WEEKEND READ: Dodging the dragon

As the Australian economy slows, small and medium businesses should consider exporting to one of the few countries where economic growth will be reasonably strong – China. Yet many SMEs remain hesitant.

If you haven’t heard that there’s a serious economic crisis underway worldwide, you have either been under a rock or en route to base camp on Mount Everest. But here’s a nice little summary: times are tough and they’re going to get tougher. Consumer and discretionary spending have taken a hit despite recent interest rate cuts, and retailers are bracing for bleak times.

According to the recently-released Sensis Business Index, Australia’s top ten exporting destinations for small and medium enterprises (SMEs) are led by New Zealand, the United States and the United Kingdom, in that order. The world’s most populous nation and Australia’s neighbour, China, ranks fourth.

Australian businesses – especially SMEs, which are more vulnerable than their larger peers in the economic downturn – should be looking to China to provide buoyancy in these tougher times, because Chinese economic growth is expected to be buffered in comparison to its Western cousins.

When in China earlier this year, I had the privilege of meeting an amazing business owner. Rachel owns Guangxi Dream Island Group, which in turn owns eight high-end department stores in the south of China. She has been working to import Australian fashion labels into her stores, with Austrade helping as facilitator.

But one of her principal roadblocks has been a lack of interest from Australian companies. After buying several fashion lines from Australian designers and realizing that the size and cut is comparable to locally made garments, she started approaching local designers about stocking their clothing or acting as a local representative. She rarely got past the receptionist. Fears of intellectual property infringement are too high.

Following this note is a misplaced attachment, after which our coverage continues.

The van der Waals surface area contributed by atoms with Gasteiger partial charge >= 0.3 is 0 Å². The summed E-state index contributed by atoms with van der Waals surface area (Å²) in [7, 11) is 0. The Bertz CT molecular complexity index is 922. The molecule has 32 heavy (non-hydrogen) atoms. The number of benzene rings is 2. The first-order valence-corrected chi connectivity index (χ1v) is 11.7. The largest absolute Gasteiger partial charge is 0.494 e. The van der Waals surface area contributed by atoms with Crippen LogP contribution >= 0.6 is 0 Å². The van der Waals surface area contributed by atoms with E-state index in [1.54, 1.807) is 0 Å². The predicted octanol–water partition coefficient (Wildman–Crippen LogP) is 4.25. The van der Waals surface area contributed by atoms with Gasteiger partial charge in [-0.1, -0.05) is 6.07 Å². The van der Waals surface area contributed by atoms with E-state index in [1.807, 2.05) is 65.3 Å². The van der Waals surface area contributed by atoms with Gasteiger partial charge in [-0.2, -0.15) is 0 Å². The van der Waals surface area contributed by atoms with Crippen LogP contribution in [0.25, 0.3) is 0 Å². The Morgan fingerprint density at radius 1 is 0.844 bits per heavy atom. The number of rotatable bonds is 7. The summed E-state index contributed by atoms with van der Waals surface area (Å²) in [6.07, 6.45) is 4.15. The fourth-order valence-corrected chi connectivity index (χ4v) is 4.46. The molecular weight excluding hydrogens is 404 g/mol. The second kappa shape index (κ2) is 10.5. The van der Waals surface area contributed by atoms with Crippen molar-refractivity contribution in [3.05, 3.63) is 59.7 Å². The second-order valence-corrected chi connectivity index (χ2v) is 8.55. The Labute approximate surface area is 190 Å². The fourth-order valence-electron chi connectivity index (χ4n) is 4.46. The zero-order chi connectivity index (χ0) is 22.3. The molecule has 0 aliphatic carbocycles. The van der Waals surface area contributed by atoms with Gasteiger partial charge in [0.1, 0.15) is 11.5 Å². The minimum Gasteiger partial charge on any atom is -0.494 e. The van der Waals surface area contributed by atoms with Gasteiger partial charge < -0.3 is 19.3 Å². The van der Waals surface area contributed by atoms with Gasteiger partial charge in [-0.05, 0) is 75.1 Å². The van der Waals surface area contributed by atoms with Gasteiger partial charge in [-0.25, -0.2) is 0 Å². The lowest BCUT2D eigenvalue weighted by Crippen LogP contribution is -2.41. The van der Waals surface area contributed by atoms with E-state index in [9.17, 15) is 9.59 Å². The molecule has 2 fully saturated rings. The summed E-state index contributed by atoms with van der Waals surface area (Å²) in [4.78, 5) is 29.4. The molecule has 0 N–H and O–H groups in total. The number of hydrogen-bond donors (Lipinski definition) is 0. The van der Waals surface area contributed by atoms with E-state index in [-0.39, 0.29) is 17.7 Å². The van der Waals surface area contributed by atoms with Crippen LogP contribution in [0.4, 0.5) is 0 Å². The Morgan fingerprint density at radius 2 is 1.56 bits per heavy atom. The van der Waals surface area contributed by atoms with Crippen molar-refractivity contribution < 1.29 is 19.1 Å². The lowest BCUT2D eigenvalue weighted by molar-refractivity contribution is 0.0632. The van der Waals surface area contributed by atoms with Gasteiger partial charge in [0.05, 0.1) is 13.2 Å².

After visiting a city in China famous for its ginger production, she contacted a local Australian company that makes ginger beer, suggesting a joint venture. She was flatly denied. These were only two of the ideas Rachel shared – she has hundreds more. But at every turn she encounters Australian companies that are unwilling to take the risk carried with expansion.

In China, there are local enterprises hungry for foreign tie-ups. They flock to events like Austrade’s Business Club Australia, held during the Olympics in Beijing, looking for Australian partners that can share expertise, products and ideas.

For any SME, expansion should not be taken lightly, particularly in these difficult economic times. But those who have businesses in China will benefit as the economic downturn hits much harder in western economies. With measured risk comes reward and in a country of 1.3 billion, the significance of that reward could be significant.



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